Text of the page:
The steps I use when I’m building my scenes: I begin with the dialog. I create the physical setting. I set people in motion within the setting. I add bits of business for color and interest. My last step is adding appropriate emotions. Emotions are something I struggle with. Remember that Shelley at age twenty-two is a New Adult whose personality is not fully formed and set. She has no prior experience with serious crime, and then I’ve asked her to witness Herb’s death and become an amateur detective—that’s a tough character arc for anyone. Also, it is a mystery with a puzzle to solve.

“A character description would have been helpful.”

Yes. Others have mentioned this point. I plan on addressing the issue at my upcoming Read Local event at the Bettendorf library on April 12, 7 p.m.

Friday, March 17, 2017

Reviewing Reviews

During a break between panel discussions at Murder & Mayhem Chicago I picked up a flyer that used three really high-powered quotes to help promote a book. It had a level of sophistication far above what I could ever do—or afford. But I liked the format and it got me thinking of my reviews. I had to go back and reread them.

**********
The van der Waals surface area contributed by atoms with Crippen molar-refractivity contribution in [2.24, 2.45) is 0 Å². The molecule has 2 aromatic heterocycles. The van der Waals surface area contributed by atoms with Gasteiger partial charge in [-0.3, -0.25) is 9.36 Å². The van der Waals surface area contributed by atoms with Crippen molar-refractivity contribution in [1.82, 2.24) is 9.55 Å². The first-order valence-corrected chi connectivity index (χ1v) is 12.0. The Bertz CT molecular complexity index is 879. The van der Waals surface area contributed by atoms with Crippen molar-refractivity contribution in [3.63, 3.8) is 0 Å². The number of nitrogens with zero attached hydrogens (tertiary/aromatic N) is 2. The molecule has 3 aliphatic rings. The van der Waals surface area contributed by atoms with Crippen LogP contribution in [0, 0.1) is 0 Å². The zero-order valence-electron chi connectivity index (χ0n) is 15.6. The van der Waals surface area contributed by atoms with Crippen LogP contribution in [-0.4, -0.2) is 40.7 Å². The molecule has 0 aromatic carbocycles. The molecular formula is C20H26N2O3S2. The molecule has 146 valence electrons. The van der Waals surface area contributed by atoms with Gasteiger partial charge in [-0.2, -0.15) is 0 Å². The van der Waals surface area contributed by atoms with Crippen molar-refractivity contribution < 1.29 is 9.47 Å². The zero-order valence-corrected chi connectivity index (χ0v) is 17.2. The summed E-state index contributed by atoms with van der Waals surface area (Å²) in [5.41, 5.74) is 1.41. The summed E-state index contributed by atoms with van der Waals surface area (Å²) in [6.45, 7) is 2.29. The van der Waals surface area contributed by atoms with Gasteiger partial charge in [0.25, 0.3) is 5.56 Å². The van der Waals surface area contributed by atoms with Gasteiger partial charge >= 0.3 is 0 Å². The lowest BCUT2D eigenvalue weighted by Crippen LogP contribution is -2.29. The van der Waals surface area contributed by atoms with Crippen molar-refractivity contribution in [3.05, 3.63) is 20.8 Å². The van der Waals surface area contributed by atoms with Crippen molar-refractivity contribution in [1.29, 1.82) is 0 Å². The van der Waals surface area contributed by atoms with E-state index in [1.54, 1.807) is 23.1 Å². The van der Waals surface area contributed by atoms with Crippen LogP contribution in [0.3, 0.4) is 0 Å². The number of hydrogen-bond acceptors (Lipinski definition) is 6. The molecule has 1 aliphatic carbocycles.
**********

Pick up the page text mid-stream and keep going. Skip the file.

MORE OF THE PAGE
My review count so far: Amazon-nine, and Goodreads-three. There are a couple of others: one from an author’s blog, and one from the Swedish American Genealogist. So far, so good, but no where near the magic number of fifty. Fifty is the threshold for the powers that be with Amazon to take notice. (Actually, it’s more likely one of Amazon’s algorithms.)

Anyway, I believe studying reviewers’ comments can be enlightening and fruitful. They are likely to use words and phrases I never would have thought of. They might hit upon a point that I totally missed. Or have a very different interpretation. It’s all good. They are the readers, the audience, and I must take note of their reactions.